Everyone knows that being proactive is great, especially at work. But how, exactly, do you go about becoming a proactive professional?
1. Figure Out Where Your Company and Career Goals Intersect
If your dream is to become, say, a brain surgeon, then it may seem like the skills you gain at a call center aren’t going to be all that useful. But even in a case that extreme, you can still find things to learn at your current job that can help you move toward your eventual goal, like empathy and attention to detail. Of course, if your goal is a bit more aligned with the company you’re working for, then you’ll have a lot more to gain!
Finding and focusing on the aspects of your work that benefit both you and your company will help you be more productive in your current position, while continuing to progress toward your long-term dream.
2. Never Stop Learning
Everyone – even your boss, and your boss’s boss – still has room to learn more. Many companies, like call centers in particular, offer various training and improvement courses, so you should be alert for chances to sign up and take advantage of these.
Even outside of work, keep an eye out for learning opportunities, whether it’s a conversation with someone you admire, an online course, or even just a good documentary. You never know – a new language skill or an informed opinion about healthcare in America, for instance, might just open an unexpected door along your career path. As long as you keep learning, you’ll keep growing.
3. Take the Initiative
If something needs to be done and no one is doing it, be the one who steps up and takes responsibility for the task. If a co-worker seems confused or frustrated, be the one who offers to help. If you think of a way something could be handled better – whether process, program, or protocol – be the one who speaks up and kickstarts improvement.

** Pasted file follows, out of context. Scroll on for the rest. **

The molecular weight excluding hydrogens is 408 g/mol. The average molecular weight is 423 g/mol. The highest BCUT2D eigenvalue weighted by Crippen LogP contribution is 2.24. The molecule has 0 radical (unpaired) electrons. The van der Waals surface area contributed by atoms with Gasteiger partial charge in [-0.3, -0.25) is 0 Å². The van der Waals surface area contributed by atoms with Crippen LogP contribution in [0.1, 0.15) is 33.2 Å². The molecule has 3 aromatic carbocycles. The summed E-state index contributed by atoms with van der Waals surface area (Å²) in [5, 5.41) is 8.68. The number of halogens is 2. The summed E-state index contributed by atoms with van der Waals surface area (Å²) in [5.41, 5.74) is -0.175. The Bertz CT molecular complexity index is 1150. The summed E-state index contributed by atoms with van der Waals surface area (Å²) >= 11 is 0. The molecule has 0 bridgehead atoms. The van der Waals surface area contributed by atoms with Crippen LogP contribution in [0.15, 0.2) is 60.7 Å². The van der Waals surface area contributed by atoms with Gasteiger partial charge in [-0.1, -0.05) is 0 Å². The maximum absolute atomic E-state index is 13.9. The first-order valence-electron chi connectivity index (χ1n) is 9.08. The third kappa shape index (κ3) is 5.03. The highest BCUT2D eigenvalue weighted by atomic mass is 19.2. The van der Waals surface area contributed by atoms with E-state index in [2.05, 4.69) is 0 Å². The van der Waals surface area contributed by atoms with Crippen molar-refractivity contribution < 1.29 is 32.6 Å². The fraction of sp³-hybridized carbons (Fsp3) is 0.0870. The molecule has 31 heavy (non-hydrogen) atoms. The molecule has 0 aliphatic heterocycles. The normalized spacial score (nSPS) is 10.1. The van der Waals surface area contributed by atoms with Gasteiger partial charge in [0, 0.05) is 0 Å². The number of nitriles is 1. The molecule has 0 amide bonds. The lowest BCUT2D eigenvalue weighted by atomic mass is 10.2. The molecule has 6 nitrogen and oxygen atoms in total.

Every employer, ever, puts a lot of stock in initiative. Showing that you’re able to think and go beyond what’s formally asked of you will ensure that you’ll be the one your superiors think of, when the time for a raise or promotion rolls around.
4. Be Part of the Solution
When issues arise, far too many people are quick to point out why this or that proposed solution can’t possibly work. Don’t be one of those people. Even if you absolutely must point out that a proposal is unworkable, you can frame your statement in a positive light – instead of saying, “It’s impossible,” you might say, “That could be tricky, because ___. Can we think of a way to work around that issue?”
This may seem like a small thing – it’s definitely not as huge as coming up with an actual, working solution – but it helps keep the conversation going, rather than just throwing up obstacles. Proactiveness unites the team, where reactiveness divides it.
5. Welcome Guidance
No one likes making mistakes, much less being reprimanded for them. But bear in mind that feedback, whether positive or negative, is really guidance – it’s meant to build your capability, not tear you down. The key is to accept responsibility, listen, and learn.
Receiving feedback can actually be an opportunity to solicit advice from your bosses. You can ask them what your shortcomings are and how to address them, what your strengths are and how to improve them further, and what else you can do to learn more and help more. You don’t have to wait until you’re in trouble – even bosses who are too busy to talk, at a particular moment, will be pleased to note your willingness to grow.
Being proactive might seem like a vague concept at first, but there are actually concrete, doable tips you can try, to really take the reins on your career journey.